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Should You Always Max Out Your Retirement Contributions?

Filed under: Retirement

Commonly accepted financial wisdom is that you should always contribute as much money as possible to your retirement accounts, such as your 401(k) plan or your IRA. Is this really true, though?

Perhaps not. There’s no doubt that retirement presents a major financial challenge. With the availability of pensions on the decline and the future of Social Security uncertain, it’s become more important than ever for workers to save money for retirement. Chances are good that future retirees will shoulder more of the financial burden for retirement than any previous generation.

Generally speaking, it’s wise to contribute as much as possible toward your retirement savings goal. The more you can save and the earlier you can start, the easier the path will likely be to reach your goal.

However, there are a few situations in which it may not make sense to max out your retirement savings contributions. After all, various financial goals and challenges are likely to arise during your career. Saving for retirement is just one piece of the puzzle.

Below are three questions to ask yourself. If you answer yes to any of these questions, it may not be in your best interest to allocate all of your savings to retirement. That doesn’t mean you should eliminate retirement contributions altogether. Rather, work to find a balance between retirement savings and other financial goals.


Do you struggle to pay your bills?

It’s important to save for retirement. However, retirement savings shouldn’t come at the expense of current obligations. If you struggle to pay your bills or pay for basic needs, you may want to cut back on retirement savings to get your current financial situation in order.

The other side of this coin, though, is that you may be living too extravagant of a lifestyle today. Create a budget and try to review your spending objectively to find areas in which you can cut back. You may find that you can save more if you live a more modest lifestyle.

If you truly do need to cut back on savings, try to at least contribute enough to your 401(k) to get your full employer match. The employer contribution is essentially free money, and it can help you maintain a strong total contribution rate even if you are personally contributing only a modest amount.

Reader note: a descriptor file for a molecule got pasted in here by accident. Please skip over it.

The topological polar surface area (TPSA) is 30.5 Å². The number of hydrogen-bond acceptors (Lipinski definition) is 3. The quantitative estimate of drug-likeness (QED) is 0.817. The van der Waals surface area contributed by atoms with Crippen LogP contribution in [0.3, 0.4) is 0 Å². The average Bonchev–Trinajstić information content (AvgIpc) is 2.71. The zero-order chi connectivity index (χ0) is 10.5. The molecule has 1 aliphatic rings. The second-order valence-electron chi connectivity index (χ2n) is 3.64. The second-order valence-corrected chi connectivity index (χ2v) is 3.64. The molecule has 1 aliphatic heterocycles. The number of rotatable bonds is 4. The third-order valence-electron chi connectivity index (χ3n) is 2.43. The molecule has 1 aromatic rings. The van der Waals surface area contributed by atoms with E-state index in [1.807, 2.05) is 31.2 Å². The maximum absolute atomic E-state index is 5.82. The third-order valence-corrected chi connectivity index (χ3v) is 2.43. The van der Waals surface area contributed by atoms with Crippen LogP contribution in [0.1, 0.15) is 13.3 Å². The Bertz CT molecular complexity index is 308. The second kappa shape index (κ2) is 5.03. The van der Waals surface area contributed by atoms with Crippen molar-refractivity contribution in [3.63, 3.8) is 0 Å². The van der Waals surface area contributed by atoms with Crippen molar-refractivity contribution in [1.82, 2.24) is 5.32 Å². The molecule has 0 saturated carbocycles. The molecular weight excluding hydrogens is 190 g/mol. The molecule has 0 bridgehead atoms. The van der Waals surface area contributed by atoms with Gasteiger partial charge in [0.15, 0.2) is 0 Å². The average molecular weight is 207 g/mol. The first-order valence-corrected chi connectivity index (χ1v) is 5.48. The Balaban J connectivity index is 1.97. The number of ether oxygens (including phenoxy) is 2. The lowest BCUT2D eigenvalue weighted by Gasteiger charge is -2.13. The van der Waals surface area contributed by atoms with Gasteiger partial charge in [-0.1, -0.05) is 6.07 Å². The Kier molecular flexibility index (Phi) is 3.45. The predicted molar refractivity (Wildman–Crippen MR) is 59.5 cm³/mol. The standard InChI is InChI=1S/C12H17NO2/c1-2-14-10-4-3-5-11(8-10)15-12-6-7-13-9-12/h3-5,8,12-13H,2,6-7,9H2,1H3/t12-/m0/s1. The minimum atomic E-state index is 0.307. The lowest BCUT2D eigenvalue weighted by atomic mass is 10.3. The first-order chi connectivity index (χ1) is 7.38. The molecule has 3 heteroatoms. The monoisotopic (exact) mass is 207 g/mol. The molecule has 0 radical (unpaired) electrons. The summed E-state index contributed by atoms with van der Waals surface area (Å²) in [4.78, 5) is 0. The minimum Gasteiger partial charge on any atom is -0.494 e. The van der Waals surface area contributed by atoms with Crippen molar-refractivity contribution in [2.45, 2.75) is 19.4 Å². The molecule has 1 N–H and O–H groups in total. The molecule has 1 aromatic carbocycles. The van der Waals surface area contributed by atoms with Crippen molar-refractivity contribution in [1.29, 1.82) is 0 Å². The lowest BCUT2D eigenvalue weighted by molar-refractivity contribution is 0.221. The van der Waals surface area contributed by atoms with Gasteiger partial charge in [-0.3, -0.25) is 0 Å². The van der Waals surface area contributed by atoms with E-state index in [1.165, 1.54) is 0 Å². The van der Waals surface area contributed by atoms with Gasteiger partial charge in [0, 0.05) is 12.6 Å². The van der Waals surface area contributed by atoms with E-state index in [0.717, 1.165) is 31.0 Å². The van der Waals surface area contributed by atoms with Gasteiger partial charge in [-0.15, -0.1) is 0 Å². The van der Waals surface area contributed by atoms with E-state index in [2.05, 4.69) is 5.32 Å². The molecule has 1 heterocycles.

Do you have high-interest debt?

High-interest debt can have a corrosive long-term impact on one’s financial stability and savings capacity. Money that you’re using to pay interest on that debt could be better used to save for retirement and other goals.

Also, keep in mind that if you have high-interest credit card debt, you will likely pay a higher rate of interest than you would earn as a return on your investments. Consider cutting back on your retirement contributions and using those funds to pay down your cards or other debt as quickly as possible.

Again, this doesn’t mean cutting back completely on savings. Create a debt repayment plan so you can balance retirement savings with debt repayment. When you eliminate your debt, you can then increase your savings rate.


Do you have exposure to substantial risk?

Planning for retirement isn’t just about saving money. It’s also about minimizing risk. If you suffer a long-term disability or lose your job, you may face financial challenges that could threaten your retirement. If you’re the breadwinner for your family, your death could threaten your spouse’s ability to retire.

Examine your complete financial picture and determine your exposure to risk. The financial challenges associated with disability and death can be managed with insurance. You can protect yourself in the event of a job loss by building up a sizable emergency savings reserve. If you don’t have these kinds of protections in place, you may need to cut back on retirement savings temporarily so you can limit your vulnerability.

Not sure if you’re contributing the appropriate amount to retirement? Contact us at Ambrose Financial & Insurance Services. We can help you analyze your goals and needs and determine the appropriate strategy. Let’s connect soon and start the conversation.


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This information is designed to provide a general overview with regard to the subject matter covered and is not state specific. The authors, publisher and host are not providing legal, accounting or specific advice for your situation. By providing your information, you give consent to be contacted about the possible sale of an insurance or annuity product. This information has been provided by a Licensed Insurance Professional and does not necessarily represent the views of the presenting insurance professional. The statements and opinions expressed are those of the author and are subject to change at any time. All information is believed to be from reliable sources; however, presenting insurance professional makes no representation as to its completeness or accuracy. This material has been prepared for informational and educational purposes only. It is not intended to provide, and should not be relied upon for, accounting, legal, tax or investment advice.

16112 – 2016/9/20